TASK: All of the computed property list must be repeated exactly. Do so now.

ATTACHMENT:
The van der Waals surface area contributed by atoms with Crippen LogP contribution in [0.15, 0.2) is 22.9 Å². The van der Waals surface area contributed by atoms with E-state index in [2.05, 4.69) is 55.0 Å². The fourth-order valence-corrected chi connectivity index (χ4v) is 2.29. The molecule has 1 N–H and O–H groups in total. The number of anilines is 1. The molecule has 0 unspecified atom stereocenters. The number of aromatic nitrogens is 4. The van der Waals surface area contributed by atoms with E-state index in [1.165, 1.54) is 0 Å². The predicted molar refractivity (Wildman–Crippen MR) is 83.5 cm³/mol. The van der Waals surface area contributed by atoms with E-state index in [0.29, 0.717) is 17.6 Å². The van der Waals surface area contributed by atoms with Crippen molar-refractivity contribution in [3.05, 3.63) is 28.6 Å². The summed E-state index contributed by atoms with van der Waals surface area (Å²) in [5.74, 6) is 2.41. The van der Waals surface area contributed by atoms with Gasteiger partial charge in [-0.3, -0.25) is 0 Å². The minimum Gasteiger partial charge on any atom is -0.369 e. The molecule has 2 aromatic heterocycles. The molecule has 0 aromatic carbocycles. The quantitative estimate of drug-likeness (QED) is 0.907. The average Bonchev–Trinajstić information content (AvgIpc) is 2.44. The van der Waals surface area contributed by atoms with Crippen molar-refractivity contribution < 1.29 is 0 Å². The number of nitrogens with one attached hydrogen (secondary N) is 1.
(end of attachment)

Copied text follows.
The van der Waals surface area contributed by atoms with Crippen LogP contribution in [0.15, 0.2) is 22.9 Å². The van der Waals surface area contributed by atoms with E-state index in [2.05, 4.69) is 55.0 Å². The fourth-order valence-corrected chi connectivity index (χ4v) is 2.29. The molecule has 1 N–H and O–H groups in total. The number of anilines is 1. The molecule has 0 unspecified atom stereocenters. The number of aromatic nitrogens is 4. The van der Waals surface area contributed by atoms with E-state index in [1.165, 1.54) is 0 Å². The predicted molar refractivity (Wildman–Crippen MR) is 83.5 cm³/mol. The van der Waals surface area contributed by atoms with E-state index in [0.29, 0.717) is 17.6 Å². The van der Waals surface area contributed by atoms with Crippen molar-refractivity contribution in [3.05, 3.63) is 28.6 Å². The summed E-state index contributed by atoms with van der Waals surface area (Å²) in [5.74, 6) is 2.41. The van der Waals surface area contributed by atoms with Gasteiger partial charge in [-0.3, -0.25) is 0 Å². The minimum Gasteiger partial charge on any atom is -0.369 e. The molecule has 2 aromatic heterocycles. The molecule has 0 aromatic carbocycles. The quantitative estimate of drug-likeness (QED) is 0.907. The average Bonchev–Trinajstić information content (AvgIpc) is 2.44. The van der Waals surface area contributed by atoms with Crippen molar-refractivity contribution < 1.29 is 0 Å². The number of nitrogens with one attached hydrogen (secondary N) is 1.